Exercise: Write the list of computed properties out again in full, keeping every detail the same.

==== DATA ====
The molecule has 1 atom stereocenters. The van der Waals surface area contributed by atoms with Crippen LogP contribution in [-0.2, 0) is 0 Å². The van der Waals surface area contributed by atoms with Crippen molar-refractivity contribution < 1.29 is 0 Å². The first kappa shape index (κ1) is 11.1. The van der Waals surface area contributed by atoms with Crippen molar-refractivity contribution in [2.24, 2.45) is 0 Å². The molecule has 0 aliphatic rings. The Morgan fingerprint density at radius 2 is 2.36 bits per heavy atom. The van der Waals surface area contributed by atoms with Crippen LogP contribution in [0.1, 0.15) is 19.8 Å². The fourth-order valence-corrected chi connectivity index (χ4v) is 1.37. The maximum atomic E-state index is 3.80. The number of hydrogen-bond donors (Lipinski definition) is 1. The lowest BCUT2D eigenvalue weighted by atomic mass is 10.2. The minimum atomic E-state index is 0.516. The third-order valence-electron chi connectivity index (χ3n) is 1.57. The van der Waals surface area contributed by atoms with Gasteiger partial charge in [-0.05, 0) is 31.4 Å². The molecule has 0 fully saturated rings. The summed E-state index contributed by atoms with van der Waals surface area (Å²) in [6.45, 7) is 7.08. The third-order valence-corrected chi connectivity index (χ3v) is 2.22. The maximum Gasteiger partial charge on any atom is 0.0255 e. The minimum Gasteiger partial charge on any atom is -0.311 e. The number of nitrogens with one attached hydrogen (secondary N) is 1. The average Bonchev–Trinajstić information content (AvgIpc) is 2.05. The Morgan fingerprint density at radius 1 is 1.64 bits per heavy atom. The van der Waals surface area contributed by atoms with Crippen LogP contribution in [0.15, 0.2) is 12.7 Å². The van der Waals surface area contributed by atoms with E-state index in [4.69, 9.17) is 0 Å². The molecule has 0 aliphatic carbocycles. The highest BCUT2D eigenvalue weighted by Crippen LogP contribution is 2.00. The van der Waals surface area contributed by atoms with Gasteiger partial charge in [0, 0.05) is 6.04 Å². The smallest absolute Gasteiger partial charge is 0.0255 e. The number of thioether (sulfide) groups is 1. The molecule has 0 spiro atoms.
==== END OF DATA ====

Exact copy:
The molecule has 1 atom stereocenters. The van der Waals surface area contributed by atoms with Crippen LogP contribution in [-0.2, 0) is 0 Å². The van der Waals surface area contributed by atoms with Crippen molar-refractivity contribution < 1.29 is 0 Å². The first kappa shape index (κ1) is 11.1. The van der Waals surface area contributed by atoms with Crippen molar-refractivity contribution in [2.24, 2.45) is 0 Å². The molecule has 0 aliphatic rings. The Morgan fingerprint density at radius 2 is 2.36 bits per heavy atom. The van der Waals surface area contributed by atoms with Crippen LogP contribution in [0.1, 0.15) is 19.8 Å². The fourth-order valence-corrected chi connectivity index (χ4v) is 1.37. The maximum atomic E-state index is 3.80. The number of hydrogen-bond donors (Lipinski definition) is 1. The lowest BCUT2D eigenvalue weighted by atomic mass is 10.2. The minimum atomic E-state index is 0.516. The third-order valence-electron chi connectivity index (χ3n) is 1.57. The van der Waals surface area contributed by atoms with Gasteiger partial charge in [-0.05, 0) is 31.4 Å². The molecule has 0 fully saturated rings. The summed E-state index contributed by atoms with van der Waals surface area (Å²) in [6.45, 7) is 7.08. The third-order valence-corrected chi connectivity index (χ3v) is 2.22. The maximum Gasteiger partial charge on any atom is 0.0255 e. The minimum Gasteiger partial charge on any atom is -0.311 e. The number of nitrogens with one attached hydrogen (secondary N) is 1. The average Bonchev–Trinajstić information content (AvgIpc) is 2.05. The Morgan fingerprint density at radius 1 is 1.64 bits per heavy atom. The van der Waals surface area contributed by atoms with Crippen LogP contribution in [0.15, 0.2) is 12.7 Å². The van der Waals surface area contributed by atoms with E-state index in [4.69, 9.17) is 0 Å². The molecule has 0 aliphatic carbocycles. The highest BCUT2D eigenvalue weighted by Crippen LogP contribution is 2.00. The van der Waals surface area contributed by atoms with Gasteiger partial charge in [0, 0.05) is 6.04 Å². The smallest absolute Gasteiger partial charge is 0.0255 e. The number of thioether (sulfide) groups is 1. The molecule has 0 spiro atoms.